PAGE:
11.6. A PNG Decoder

One reason you might have to know the internal anatomy of BufferedImage is if you intend to create images from data contained in files. In this section, I'll present classes that create a BufferedImage from information contained in a Portable Network Graphics (PNG) file.[5] PNG supports many image formats and color depths. This example will load only PNG images with a palette (i.e., only those with indexed color). I won't attempt to describe the PNG format in any detail. If you're interested, a lot more information is available at http://www.simtel.net. If you'd like to learn more about many different file formats, take a look at the Encyclopedia of Graphics File Formats, Second Edition , by James D. Murray and William vanRyper (O'Reilly).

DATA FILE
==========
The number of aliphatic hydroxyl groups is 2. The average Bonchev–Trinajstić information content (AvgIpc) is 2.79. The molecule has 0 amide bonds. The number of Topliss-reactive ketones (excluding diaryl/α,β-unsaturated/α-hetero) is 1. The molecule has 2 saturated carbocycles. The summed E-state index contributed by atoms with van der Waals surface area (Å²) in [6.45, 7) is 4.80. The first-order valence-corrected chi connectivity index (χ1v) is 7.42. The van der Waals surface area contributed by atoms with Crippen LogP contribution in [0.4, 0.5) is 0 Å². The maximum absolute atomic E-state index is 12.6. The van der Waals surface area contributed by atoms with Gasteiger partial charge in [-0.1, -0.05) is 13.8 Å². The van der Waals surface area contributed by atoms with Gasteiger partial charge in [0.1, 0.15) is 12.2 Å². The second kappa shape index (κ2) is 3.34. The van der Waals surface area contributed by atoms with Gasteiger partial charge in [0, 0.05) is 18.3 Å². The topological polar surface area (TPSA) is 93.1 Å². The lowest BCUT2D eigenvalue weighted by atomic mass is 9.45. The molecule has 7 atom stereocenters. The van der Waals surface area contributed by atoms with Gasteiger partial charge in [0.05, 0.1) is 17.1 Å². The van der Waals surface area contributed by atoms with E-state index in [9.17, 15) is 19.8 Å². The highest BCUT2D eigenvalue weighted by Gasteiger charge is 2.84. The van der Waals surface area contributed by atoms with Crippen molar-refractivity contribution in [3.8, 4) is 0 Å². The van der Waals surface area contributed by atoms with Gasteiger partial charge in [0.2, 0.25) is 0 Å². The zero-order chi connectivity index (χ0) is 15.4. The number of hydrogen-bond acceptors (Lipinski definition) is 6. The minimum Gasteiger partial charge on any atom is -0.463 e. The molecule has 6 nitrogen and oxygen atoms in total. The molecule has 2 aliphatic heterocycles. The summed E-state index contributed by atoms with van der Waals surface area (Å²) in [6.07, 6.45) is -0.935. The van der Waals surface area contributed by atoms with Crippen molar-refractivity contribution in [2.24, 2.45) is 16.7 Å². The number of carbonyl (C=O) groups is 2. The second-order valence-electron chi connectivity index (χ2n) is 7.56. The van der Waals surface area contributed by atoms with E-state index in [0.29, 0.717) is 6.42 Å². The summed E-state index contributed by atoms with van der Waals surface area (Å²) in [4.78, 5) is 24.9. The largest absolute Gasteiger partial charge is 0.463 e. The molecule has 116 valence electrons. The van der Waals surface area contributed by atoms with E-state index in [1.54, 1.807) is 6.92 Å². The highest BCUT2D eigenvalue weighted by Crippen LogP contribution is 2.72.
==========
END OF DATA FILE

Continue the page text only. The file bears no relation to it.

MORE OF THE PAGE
[5] The other interpretation of PNG is "PNG is Not GIF." The GIF standard, while popular, has some significant shortcomings. First, it uses LZW compression technology, which is not entirely free; you may need to buy a license in order to write and distribute a GIF encoder or decoder. Furthermore, GIF's maximum color depth is eight bits, which is insufficient for many applications.

This example is comprised of three classes. PNGDecoder knows the overall layout of a PNG file and handles the details of loading each part, or chunk, of the file. It also includes a main() method that will load a PNG file and show it in a frame window. The second class, PNGChunk, represents a single chunk of data from the file. The last class is ...

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